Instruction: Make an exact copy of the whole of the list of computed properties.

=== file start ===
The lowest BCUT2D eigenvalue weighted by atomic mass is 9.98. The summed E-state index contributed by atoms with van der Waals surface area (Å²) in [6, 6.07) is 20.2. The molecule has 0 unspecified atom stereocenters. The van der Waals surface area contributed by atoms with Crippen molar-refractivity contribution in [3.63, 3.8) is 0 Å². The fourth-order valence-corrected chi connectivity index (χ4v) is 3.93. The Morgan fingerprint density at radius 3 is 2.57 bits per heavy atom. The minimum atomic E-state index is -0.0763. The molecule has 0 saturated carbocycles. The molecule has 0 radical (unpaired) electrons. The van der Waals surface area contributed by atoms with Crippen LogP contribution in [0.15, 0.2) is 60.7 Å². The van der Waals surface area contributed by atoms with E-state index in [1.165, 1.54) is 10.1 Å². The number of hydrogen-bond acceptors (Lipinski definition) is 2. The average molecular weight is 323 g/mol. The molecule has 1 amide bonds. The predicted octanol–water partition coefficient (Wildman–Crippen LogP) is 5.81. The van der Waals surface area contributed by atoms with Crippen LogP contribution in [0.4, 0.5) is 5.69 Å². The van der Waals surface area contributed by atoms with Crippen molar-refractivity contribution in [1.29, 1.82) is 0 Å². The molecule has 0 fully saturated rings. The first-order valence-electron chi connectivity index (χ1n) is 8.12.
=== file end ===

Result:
The lowest BCUT2D eigenvalue weighted by atomic mass is 9.98. The summed E-state index contributed by atoms with van der Waals surface area (Å²) in [6, 6.07) is 20.2. The molecule has 0 unspecified atom stereocenters. The van der Waals surface area contributed by atoms with Crippen molar-refractivity contribution in [3.63, 3.8) is 0 Å². The fourth-order valence-corrected chi connectivity index (χ4v) is 3.93. The Morgan fingerprint density at radius 3 is 2.57 bits per heavy atom. The minimum atomic E-state index is -0.0763. The molecule has 0 saturated carbocycles. The molecule has 0 radical (unpaired) electrons. The van der Waals surface area contributed by atoms with Crippen LogP contribution in [0.15, 0.2) is 60.7 Å². The van der Waals surface area contributed by atoms with E-state index in [1.165, 1.54) is 10.1 Å². The number of hydrogen-bond acceptors (Lipinski definition) is 2. The average molecular weight is 323 g/mol. The molecule has 1 amide bonds. The predicted octanol–water partition coefficient (Wildman–Crippen LogP) is 5.81. The van der Waals surface area contributed by atoms with Crippen LogP contribution in [0.4, 0.5) is 5.69 Å². The van der Waals surface area contributed by atoms with Crippen molar-refractivity contribution in [1.29, 1.82) is 0 Å². The molecule has 0 fully saturated rings. The first-order valence-electron chi connectivity index (χ1n) is 8.12.